Wednesday, September 2, 2009

Palawan Museum Stores Relics of the Past – Palawan Chronicles Part 7

A beautiful lass from an indigenous tribe. Though half-naked, this photo proves that innocence in nudity doesn't necessarily constitute perversity. This is a favorite photo, although its original is a time-worn sepia colored portrait at a corner of a room.

Palawan is home to several indigenous people and ethno-linguistic tribes. These are the Tagbanua (“people of the world”), Palawano, Tau’t Bato (“people of the rock”) and the Batak tribes (“mountain people”). Palawan Museum is the repository of relics and artifacts of that otherwise forgotten era. Many of these artifacts have been unearthed from the Tabon Caves, including a skullcap of the remains of a caveman carbon dated back to the early Paleolithic Era about 22,000 years ago.

Antonio Pigafetta, who documented Ferdinand Magellan’s voyages, chronicled life in a bygone civilization. His was part of a fleet that landed in Palawan after Magellan’s Death. Here are some interesting observations:
  1. He witnessed his first cockfighting and fist fighting.
  2. Cultivated fields of the locals.
  3. Weapons consisting of blowpipes and spears.
  4. A system of writing that involves 3 vowels and 13 consonants.
  5. The local king employed 10 scribes to write down his dictations on leaves of plants.
With a population that seems rooted from the Paleolithic area, vestiges of a form of society are sure to surface here and there. The Palawan Museum provides, albeit a bit limited, a bird’s eye on this variety of population as well as their primitive lifestyle and ritualistic practices.

Shells and conches...


The museum is located along the city’s main commercial street - Rizal Avenue, facing Mendoza Park. Entrance fees are as follows: adults – PhP20 ($0.40), college students – PhP10 ($0.20), high school – PhP5 ($0.10), other children – PhP2. The building is a 2-story complex that’s open Mondays to Saturdays, 9AM to 12PM, 1:30 to 5PM.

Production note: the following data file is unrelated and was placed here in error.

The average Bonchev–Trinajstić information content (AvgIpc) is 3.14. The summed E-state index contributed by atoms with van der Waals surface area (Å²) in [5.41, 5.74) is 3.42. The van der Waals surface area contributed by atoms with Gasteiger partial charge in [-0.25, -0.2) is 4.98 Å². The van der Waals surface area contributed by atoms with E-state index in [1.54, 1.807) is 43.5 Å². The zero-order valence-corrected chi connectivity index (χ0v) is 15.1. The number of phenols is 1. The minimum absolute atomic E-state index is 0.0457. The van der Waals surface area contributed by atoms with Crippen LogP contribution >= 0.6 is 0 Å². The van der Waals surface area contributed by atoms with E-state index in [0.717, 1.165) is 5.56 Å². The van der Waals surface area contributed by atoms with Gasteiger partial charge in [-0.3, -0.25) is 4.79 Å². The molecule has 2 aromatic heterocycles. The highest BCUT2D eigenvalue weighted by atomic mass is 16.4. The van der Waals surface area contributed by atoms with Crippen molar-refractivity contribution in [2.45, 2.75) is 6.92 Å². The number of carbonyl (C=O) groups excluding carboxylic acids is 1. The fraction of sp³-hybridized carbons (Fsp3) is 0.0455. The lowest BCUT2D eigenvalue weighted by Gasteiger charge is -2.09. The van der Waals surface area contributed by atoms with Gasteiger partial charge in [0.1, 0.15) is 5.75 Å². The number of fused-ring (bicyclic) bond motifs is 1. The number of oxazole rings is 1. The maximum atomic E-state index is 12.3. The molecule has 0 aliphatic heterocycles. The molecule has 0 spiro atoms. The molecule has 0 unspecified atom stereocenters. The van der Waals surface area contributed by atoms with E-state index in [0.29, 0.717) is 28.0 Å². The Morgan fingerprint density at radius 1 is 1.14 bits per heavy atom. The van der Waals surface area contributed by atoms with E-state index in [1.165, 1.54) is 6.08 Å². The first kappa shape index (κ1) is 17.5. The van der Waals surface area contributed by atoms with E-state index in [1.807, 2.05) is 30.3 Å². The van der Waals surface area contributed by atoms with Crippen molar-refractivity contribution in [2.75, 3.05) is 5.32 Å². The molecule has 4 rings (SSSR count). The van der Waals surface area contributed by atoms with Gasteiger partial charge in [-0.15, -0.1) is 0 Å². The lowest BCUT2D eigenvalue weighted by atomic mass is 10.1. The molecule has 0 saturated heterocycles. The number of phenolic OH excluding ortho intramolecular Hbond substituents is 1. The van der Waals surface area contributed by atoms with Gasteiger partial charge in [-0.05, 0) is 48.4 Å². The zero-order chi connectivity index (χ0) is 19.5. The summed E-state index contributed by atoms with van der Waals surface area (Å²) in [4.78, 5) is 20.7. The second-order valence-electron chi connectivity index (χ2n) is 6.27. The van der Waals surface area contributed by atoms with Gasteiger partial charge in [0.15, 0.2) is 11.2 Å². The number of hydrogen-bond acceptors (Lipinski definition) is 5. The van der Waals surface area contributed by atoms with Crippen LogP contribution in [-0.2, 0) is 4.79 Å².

I am not certain, but the second floor may be the Ethnographic Museum which showcases the customs and way of life of the Bataks and the Tagbanuas. Get your ticket at a row of tables by the front door, then sign at a visitor’s logbook. Unlike other museums elsewhere, cameras are allowed. This museum reminded me of the heavily ignored government museum in Mandalay (Myanmar). Dusty showcases, faded photographs, discolored labels, cobwebs surrounding lamp posts and the eerie sensation of lingering spirits in its empty hallways. An interesting place nevertheless.

A more modern wall painting.

The musical instrument called Kudyapi. It is a masculine instrument, while the bamboo zither (flute) is a feminine instrument. They have a complementary and almost exclusive character, playing in duets, trios or quartet. They symbolize the couple. The man points the neck of the lute towards the the woman he secretly loves. These are usually played in outdoors on moonlit nights. How romantic. LOL

The gab'bang.

Intricate craftsmanship. Basket-making is among these ancient folks' preoccupation.

Pagdiwata Rice Wine Ritual. The Tagbanuas. found in central and northern Palawan, practice shifting cultivation of upland rice, which is considered a divine gift. This tribe is known for their pagdiwata or rice wine ritual. They believe in deities found in their natural environment.

Click on the photo to read the enlarged list on the differentiation and distribution of local tribes based linguistic, cultural and racial criteria. There are 11 on the list, which includes their religious predilection (Christian, Muslim or Indigenous/Animism Religion).

Traditional tradeware jars.

This jar was recovered from underwater adventures seen below.

Eerie unmanned halls at the 2nd floor.

Museum hours and entrance fees.

Up Next: Touristy, pricey, and infamous island resort of Dos Palmas in Arrecife Island.


Palawan resorts said...

During one of our visits in Palawan, we were accompanied by some indigenous locals. We were lucky because they still know how to use the old Tagbanua writing systes and they showed us our written names in their language.

eye in the sky said...

That's fascinating. I like the fact that their alphabet is somehow "preserved". I'd have loved to meet the local folks. :)